Meeting graduates at some of our degree ceremonies is one of the best parts of my job
milton keynes, united kingdom (PRWEB) July 06, 2013
The Open University (OU) has recently marked its first degree ceremony 40 years after the first students crossed the stage at London’s Alexandra Palace to collect their awards. The University first began hosting these memorable events to honour its graduating students in 1973, when some 867 students gathered with their friends and family for the inaugural ceremony.
Since then, the OU has hosted more than 700 such events in locations across the UK, Ireland and the rest of the world and a typical year will see more than 20 ceremonies taking place. During that time the OU has grown to become the largest university in the UK and is widely regarded as a leader in the field of flexible diplomas and degrees including the MBA with around a quarter of a million students, 15,000 of which are overseas. The OU is also the top UK University for student satisfaction.
Back on June 23 1973 Baron Perry of Walton, then Vice-Chancellor used his speech to commend the assembled students and praise their contribution to the development of the fledging University.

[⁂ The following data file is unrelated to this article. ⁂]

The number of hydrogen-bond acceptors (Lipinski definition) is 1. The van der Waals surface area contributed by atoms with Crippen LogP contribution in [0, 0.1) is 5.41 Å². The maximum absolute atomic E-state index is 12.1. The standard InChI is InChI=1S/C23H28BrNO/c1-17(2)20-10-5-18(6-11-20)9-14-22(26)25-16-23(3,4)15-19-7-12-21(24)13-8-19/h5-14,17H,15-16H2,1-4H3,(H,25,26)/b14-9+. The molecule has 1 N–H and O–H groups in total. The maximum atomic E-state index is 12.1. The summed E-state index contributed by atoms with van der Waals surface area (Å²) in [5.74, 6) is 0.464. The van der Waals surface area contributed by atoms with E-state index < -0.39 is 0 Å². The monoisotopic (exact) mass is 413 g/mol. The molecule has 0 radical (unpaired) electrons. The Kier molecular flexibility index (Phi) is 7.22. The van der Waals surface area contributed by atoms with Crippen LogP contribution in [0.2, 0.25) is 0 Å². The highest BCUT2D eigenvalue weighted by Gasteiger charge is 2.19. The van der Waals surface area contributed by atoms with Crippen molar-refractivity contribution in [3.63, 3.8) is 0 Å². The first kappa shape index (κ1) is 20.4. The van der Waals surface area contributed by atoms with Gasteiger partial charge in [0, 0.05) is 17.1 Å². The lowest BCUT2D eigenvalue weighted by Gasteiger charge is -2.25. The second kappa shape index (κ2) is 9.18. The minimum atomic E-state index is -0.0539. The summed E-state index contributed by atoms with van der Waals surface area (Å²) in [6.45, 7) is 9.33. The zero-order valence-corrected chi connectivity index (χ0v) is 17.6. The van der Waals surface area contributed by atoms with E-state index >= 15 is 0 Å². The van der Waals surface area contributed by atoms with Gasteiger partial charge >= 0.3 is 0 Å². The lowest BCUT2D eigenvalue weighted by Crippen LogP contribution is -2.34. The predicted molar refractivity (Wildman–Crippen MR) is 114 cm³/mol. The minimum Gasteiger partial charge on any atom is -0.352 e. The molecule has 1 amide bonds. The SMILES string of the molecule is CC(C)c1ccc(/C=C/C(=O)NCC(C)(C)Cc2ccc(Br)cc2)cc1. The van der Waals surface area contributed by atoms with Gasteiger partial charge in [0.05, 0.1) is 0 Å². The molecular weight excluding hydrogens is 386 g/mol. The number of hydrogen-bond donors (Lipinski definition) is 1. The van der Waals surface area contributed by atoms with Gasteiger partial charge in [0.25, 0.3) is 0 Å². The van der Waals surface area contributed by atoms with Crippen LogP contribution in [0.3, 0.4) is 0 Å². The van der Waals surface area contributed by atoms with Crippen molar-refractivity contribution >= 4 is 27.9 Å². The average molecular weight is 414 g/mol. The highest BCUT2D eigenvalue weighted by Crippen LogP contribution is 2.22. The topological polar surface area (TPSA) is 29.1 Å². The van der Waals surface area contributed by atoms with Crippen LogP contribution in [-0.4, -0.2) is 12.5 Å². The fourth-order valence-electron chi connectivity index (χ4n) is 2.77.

He said: “You, the graduates were the goal that we dimly discerned through the mists of doubt and uncertainty.
“Those who succeed have exhibited not only the necessary intellectual capacity, but also qualities of staying power and determination that will, I predict, come to be regarded as the particular hallmark of … The Open University.”
Almost two million students have now studied with The Open University in courses ranging from Digital Photography to Astro-Physics. The University is also home to world-leading research across a range of subjects at its central campus in Milton Keynes as well as at its other bases around England, Scotland, Wales and Northern Ireland.
Speaking ahead of the anniversary, Martin Bean, current Vice-Chancellor of The Open University, said: “The Open University has always been at the cutting edge of flexible learning, from our early days of BBC programmes right through to our use of today’s technology which allows people to study wherever they are and however they wish.
“Those early values of flexibility and openness are still at the heart of the OU today and our students still display the qualities so praised by Walter Perry at that first graduation ceremony. Now more than ever it is important that people are able to learn and develop themselves without putting their lives on hold, and indeed some 70% of our students are in employment whilst studying.
“Meeting graduates at some of our degree ceremonies is one of the best parts of my job, and this weekend presents the opportunity to reflect on how far we’ve come over the last 40 years and to look forward to the countless students still to enjoy that happy moment of crossing the stage to collect their degree.